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Bradshaw Law, LLC
Bradshaw Law, LLC

Front Crash-Avoidance Technology for Large Trucks

Front Crash-Avoidance Technology for Large Trucks

Front crash-avoidance technology has been shown to be beneficial for large trucks, according to one study from the Insurance Institute for Highway Safety (IIHS). Specifically, the IIHS study found that large trucks fitted with forward collision warning and automatic emergency brakes (AEBs) may prevent two or more out of every five rear-end collisions.

Why Large Trucks Experience More Front-End Crashes

Large trucks often experience front-end crashes because of the passenger-side blind spot that prevents drivers from seeing cars on that side of the vehicle. Truck drivers aren’t as close to the road as other drivers and aren’t as able to view the road below the hood of the truck.

The reduced visibility, combined with the weight of large trucks that makes them difficult to stop, increases the risk of front-end collisions. The weight of large trucks also often results in more damage when they collide with another vehicle’s rear.

Front-Crash Avoidance Technology Reduces Crash Risk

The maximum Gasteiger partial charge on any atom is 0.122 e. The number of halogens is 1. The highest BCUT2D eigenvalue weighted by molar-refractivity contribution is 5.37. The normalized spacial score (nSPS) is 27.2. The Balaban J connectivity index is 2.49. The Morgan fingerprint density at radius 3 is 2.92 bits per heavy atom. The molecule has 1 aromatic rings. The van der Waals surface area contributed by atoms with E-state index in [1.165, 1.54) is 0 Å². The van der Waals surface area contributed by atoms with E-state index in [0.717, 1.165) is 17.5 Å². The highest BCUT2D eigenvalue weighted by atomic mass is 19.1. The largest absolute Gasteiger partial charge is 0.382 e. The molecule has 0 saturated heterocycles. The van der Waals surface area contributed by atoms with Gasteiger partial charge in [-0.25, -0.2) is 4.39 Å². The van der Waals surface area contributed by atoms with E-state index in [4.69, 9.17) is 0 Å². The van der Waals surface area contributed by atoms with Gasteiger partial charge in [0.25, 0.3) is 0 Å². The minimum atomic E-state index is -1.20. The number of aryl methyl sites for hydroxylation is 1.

The IIHS study entailed reviewing data collected from 62 tractor-trailer and other large truck carriers. The minimum weight of vehicles included in the study was 33,000 lbs.

IIHS’s director of statistical services looked at the data and found that the vehicles involved experienced 22% fewer trucking accidents when equipped with forward collision warning systems. Meanwhile, trucks with AEB systems saw 12% fewer front-end crashes. Forward collision warning systems also reduced rear-end collisions by 44% while AEBs reduced them by 41%.

How Front Crash-Avoidance Technology Reduces Accidents

Front-end crash prevention technology helps prevent accidents in a number of ways.

These systems can use forward-collision warnings that alert truckers to any obstacles in their blind spot, while AEBs automatically apply brakes when needed if a vehicle is nearby. At this time, neither technology is required to be installed in any vehicles in the U.S., but automotive manufacturers are taking steps to make them standard features in their vehicles. These systems may also become mandatory in the future as the IIHS study and others continue to prove their effectiveness.

In some vehicles, headlights may also switch on to low beams automatically as a vehicle approaches in the oncoming lane. 

With front-end collision prevention systems in place, trucks and other vehicles can remain consistently safe on the road. Subsequently, serious injuries and deaths resulting from auto accidents can be significantly reduced with these technologies.